It was the first storm of the year, two days after Naw-Ruz, the first day of spring, the first day of a new year. The beginning of spring didn’t always mean the end of winter, but I was used to that. At least the weather was nice for our New Year’s party. And since, this year, the spring equinox happened at 7:46 in the evening, we could have our party at the exact time the new year began.


Snow from the last storm had not melted yet, now we were getting a new layer. At least we had two days of sun, even if it wasn’t warm enough to melt anything except those rare spots facing south where the heat could concentrate.

“What a way to start a new year!” Arzone remarked. “The second day of spring, and we get a blizzard!”

“It’s not really a blizzard,” his mother remarked. “I can still see the barn. When we get a good blizzard, we can barely see that, and we can’t see the pond beyond it at all.”

“I know, but still…” he grumbled.

“I think the new snow will be helpful,” I said.

“How?” He looked at me suspiciously. “How much are you going to shovel?”

I shrugged my shoulders. With my broken leg still in its cast, I probably wouldn’t be doing any shoveling for a while. If I was lucky, the cast would stay on until spring had progressed so far there would be no snow. I didn’t mind, this would be the first winter I didn’t have to shovel, and the first that Arzone would have to do the bulk of it. It wouldn’t hurt him at all.

“If you packed it down, it might make a better run for the sled. I can’t help, but I think you can do it.”

“Oh,” he was thoughtful. It was clear that this was a new idea for him.

The sled run was his idea, he’d thought of it last year. I just did my chores and went back into the house when I was done. He spent more time playing than doing his chores and last year he’d come up with the idea of sliding down the slope to the pond – and on across the pond! Each time, he started sliding further and further back from the pond, till now the run began nearly at the house. The ground sloped enough, so it worked.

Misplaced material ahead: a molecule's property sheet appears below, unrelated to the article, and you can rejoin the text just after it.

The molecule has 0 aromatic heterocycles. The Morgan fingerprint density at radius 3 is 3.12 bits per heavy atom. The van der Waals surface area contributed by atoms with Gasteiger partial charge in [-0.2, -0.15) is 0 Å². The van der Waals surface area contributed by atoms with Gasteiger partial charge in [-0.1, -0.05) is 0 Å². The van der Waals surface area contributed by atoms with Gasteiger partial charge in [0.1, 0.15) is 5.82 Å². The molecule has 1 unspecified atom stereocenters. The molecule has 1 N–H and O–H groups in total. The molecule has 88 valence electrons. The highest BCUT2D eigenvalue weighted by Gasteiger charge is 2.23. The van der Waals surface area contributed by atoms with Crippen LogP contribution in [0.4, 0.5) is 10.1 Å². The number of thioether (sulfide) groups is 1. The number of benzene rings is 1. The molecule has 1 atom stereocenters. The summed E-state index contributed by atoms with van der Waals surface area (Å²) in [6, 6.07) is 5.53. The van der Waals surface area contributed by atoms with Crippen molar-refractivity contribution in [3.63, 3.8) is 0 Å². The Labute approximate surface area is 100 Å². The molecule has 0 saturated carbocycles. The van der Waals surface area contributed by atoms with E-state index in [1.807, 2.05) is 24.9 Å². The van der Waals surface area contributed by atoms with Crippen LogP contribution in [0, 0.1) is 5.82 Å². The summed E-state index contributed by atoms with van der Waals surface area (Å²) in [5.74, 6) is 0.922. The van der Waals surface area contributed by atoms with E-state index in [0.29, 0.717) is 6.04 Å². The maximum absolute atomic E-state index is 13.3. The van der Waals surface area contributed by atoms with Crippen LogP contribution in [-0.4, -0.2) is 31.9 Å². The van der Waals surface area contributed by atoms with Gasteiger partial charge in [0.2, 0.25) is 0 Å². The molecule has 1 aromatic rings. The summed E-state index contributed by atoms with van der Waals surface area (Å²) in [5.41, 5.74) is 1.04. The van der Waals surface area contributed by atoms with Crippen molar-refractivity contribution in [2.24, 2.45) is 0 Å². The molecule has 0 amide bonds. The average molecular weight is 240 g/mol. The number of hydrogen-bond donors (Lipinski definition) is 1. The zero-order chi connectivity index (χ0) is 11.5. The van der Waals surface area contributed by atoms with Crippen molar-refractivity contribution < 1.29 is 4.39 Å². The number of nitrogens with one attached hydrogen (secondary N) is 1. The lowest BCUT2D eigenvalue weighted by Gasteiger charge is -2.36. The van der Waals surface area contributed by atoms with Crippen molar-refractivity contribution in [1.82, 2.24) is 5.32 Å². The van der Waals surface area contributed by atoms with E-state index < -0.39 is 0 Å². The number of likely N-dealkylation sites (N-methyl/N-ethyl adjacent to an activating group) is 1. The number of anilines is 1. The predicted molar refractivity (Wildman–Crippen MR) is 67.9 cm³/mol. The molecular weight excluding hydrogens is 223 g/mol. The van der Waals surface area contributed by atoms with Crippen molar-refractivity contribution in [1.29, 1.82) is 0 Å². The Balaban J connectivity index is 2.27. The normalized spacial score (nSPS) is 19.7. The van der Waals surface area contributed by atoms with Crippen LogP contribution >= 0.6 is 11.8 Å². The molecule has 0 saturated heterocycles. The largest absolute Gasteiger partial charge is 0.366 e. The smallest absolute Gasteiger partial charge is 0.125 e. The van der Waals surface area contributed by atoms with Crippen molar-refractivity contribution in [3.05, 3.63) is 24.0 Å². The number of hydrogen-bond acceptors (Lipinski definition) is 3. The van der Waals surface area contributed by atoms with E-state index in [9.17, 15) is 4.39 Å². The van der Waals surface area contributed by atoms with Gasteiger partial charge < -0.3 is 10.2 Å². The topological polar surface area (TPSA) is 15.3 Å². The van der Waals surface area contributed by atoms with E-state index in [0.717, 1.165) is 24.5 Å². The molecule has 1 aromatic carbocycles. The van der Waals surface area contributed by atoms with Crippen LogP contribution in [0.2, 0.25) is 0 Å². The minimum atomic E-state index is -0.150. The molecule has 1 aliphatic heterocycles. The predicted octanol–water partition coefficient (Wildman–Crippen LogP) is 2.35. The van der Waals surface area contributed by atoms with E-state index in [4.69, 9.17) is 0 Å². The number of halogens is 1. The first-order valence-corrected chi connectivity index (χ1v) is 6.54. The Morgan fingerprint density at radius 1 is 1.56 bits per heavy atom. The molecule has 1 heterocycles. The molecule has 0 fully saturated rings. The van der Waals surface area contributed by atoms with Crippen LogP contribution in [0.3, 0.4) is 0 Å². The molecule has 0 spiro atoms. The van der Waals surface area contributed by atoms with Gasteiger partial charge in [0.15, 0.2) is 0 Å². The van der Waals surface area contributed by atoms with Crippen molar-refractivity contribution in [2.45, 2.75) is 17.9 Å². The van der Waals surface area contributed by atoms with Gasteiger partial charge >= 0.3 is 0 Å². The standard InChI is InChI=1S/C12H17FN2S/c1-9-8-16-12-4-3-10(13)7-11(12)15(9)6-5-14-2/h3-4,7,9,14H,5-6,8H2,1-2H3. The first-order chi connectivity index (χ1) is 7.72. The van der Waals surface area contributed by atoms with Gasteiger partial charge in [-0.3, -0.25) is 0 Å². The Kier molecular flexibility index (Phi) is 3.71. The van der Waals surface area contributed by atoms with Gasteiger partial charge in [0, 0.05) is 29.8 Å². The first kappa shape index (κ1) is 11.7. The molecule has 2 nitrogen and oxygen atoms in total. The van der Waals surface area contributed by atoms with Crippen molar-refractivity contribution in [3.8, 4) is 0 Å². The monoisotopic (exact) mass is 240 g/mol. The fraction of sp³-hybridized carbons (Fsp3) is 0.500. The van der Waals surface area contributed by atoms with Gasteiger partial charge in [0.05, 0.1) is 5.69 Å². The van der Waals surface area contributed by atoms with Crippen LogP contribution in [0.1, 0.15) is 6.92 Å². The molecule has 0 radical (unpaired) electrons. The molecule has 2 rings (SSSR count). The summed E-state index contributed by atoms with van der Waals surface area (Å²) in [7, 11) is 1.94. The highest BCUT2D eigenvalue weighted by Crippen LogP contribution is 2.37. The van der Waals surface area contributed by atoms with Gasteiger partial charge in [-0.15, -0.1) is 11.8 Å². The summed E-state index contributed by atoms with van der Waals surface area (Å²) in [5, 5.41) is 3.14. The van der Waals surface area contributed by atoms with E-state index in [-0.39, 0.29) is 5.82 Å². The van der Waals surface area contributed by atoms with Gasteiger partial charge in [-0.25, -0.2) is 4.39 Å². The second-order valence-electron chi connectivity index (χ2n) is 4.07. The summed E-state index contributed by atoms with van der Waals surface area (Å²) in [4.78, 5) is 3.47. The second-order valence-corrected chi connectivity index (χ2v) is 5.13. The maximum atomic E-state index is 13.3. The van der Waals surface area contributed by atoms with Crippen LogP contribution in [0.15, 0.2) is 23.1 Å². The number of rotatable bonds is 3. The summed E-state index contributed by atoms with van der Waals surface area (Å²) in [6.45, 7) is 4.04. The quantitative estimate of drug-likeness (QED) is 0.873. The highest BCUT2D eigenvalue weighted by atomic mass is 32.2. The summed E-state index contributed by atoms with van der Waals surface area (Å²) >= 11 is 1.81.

When I was little, and the pond was being constructed, I had been severely warned with a spanking, not to go near the pond, and I never did. He had not gotten that same warning, so he played in and around the pond his whole life. I didn’t. I never would have imagined sliding across the ice. How would I know if it was thick enough? How did Arzone know? I figured he worked that out with mom and dad.

The idea of improving the sled run changed his attitude and he went about some chores in the house with a half grin on his face. Even if the idea didn’t work, he was more pleasant to be around, and that is always nice.

I love winter. I love snow, especially the big, fluffy flakes such as these. Most of our snow on the prairie, though, comes as small bits of ice. They are no fun, especially with a horizontal wind. Today, there was very little wind and the flakes fell gently straight down. In addition to the magical beauty of watching the flakes fall, I am entranced by the silence of their falling. All sound seems to disappear, or at least is muffled. You and the falling snow become a tiny world, all the rest is somewhere else away.

With my cast, it is too much of a struggle to get out, but I could sit by a window and watch. I had a book I liked. It was a perfect day. My leg inside the cast would itch, but that was a minor bother and when I was deeply into the story in the book, I didn’t notice. Watching the snow outside the window, I didn’t notice either.

What itch?

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